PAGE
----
Indochine

Director: Régis Wargnier. Cast: Catherine Deneuve, Vincent Pérez, Linh Dan Pham, Jean Yanne, Dominique Blanc. Screenplay: Régis Wargnier, Catherine Cohen, Erik Orsenna, Louis Gardel.


The fact that Indochine won the 1992 Academy Award for Best Foreign Language Film proves that the tendency of Oscar voters toward visual bombast and style-over-substance filmmaking in the English-language categories also applies in the international competition. In some ways, Indochine's victory resembles Braveheart's Best Picture triumph three years later; it looks like good filmmaking and has a constant air of seriousness, so in the absence of any consensus-building competitors its road to Oscar was fairly unobstructed.

While Braveheart had its own problems of improper pacing and muddled motivations, at least Mel Gibson invested his film with energy and filmed most of its scenes with vigor. Régis Wargnier's would-be French Gone With the Wind lacks even that kind of momentum; while not divested of positive qualities, the project never sees past its own self-assigned Importance to bother much with the personal story at hand.

Indochine's allegorical intentions actually play much better than the specific dramas enacted among its characters. Catherine Deneuve stars as Eliane Devries, the wealthy head of a sprawling rubber plantation in 1930s French Indochina, essentially the same territory we now denote as Vietnam. At the opposite end of the colonial social hierarchy from Eliane is Jean-Baptiste (Vincent Pérez), a firebrand of a naval officer who Eliane quickly takes as a lover and just as quickly seems to lose interest in. That is, until her adopted Vietnamese daughter Camille (Linh Dan Pham) grows infatuated with Jean-Baptiste, both worrying her mother because of the youth's impressionability and iring her almost jealously because Jean-Baptiste returns her affections.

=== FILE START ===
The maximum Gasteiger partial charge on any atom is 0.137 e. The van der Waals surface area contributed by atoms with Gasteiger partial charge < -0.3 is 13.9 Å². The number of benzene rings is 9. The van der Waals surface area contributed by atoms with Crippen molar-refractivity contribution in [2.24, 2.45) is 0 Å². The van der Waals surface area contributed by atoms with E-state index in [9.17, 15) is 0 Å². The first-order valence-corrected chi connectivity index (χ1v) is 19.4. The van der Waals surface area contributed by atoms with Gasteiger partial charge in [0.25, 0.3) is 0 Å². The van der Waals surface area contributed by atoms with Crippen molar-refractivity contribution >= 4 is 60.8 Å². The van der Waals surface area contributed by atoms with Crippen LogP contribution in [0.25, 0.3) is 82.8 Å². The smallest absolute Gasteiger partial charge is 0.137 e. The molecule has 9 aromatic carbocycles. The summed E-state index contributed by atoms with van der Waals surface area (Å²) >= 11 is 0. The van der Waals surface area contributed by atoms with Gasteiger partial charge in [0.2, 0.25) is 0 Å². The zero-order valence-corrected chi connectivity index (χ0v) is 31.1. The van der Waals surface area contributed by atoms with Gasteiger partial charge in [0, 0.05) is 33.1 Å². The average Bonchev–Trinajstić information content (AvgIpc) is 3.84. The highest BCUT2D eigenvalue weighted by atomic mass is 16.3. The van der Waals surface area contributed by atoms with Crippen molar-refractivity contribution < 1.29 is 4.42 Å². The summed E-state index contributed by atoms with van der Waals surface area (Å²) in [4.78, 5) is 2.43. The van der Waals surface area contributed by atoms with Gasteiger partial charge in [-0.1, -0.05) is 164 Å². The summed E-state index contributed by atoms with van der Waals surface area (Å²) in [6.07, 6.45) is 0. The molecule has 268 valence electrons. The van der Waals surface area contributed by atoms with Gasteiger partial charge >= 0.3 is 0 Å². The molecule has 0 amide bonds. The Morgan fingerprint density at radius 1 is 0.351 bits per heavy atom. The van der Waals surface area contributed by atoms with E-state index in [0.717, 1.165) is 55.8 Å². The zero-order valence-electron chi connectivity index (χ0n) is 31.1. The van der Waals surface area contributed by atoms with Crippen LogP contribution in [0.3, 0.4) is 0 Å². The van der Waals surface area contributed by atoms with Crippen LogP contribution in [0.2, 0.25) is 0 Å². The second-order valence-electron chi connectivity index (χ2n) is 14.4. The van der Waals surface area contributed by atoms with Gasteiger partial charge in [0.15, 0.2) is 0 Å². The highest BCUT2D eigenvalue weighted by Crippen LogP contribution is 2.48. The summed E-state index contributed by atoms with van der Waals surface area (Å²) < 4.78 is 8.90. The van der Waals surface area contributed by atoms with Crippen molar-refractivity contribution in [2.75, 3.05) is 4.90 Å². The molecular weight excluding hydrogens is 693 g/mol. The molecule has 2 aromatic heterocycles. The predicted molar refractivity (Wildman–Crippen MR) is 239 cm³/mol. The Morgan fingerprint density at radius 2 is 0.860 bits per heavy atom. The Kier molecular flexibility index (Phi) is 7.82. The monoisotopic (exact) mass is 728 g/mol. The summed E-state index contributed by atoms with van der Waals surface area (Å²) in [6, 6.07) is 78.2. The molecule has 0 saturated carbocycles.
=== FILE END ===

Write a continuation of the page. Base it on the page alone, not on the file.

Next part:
This being a melodrama, and Eliane being as wealthy and powerful as she is, she has little trouble having Jean-Baptiste relocated away from her daughter. Much more difficult is the task of weaning Camille off of her love for the Frenchman, and the stage for a three-way battle of walls has been set. None of their lives exist in a vacuum, however, and the growing animosities between the colonizers and the colonized, as well as the rise of Communism and other socio-political phenomena, make significant impacts on the story as it unrolls.

Or rather unravels. While Eliane-as-Establishment, Jean-Baptiste-as-Rebellious-Lower-Class-Youth, and Camille-as-Uneasy Cultural Mixture seem to follow the historical pattern of France's relationship with Indochina, their interactions only make sense to the extent they are interpreted as solely symbolic figures. Allegorical dramas only work if the personal dramas have larger resonance and seem plausible in and of themselves, and this is where Indochine's narrative fabric begins to fray.

To take an early example, why would Eliane—who deplores Jean-Baptiste's politics, scorns his social background, and doesn't even know him that well—seek a romantic liaison with him? More than that, how can we possibly believe her when she says around their first parting that she could not live without him? Eliane lacks nothing that Jean-Baptiste could ever provide, nor is their sexual connection established firmly enough that mere physical indulgence can be at the root of her wildly illogical fascination with him.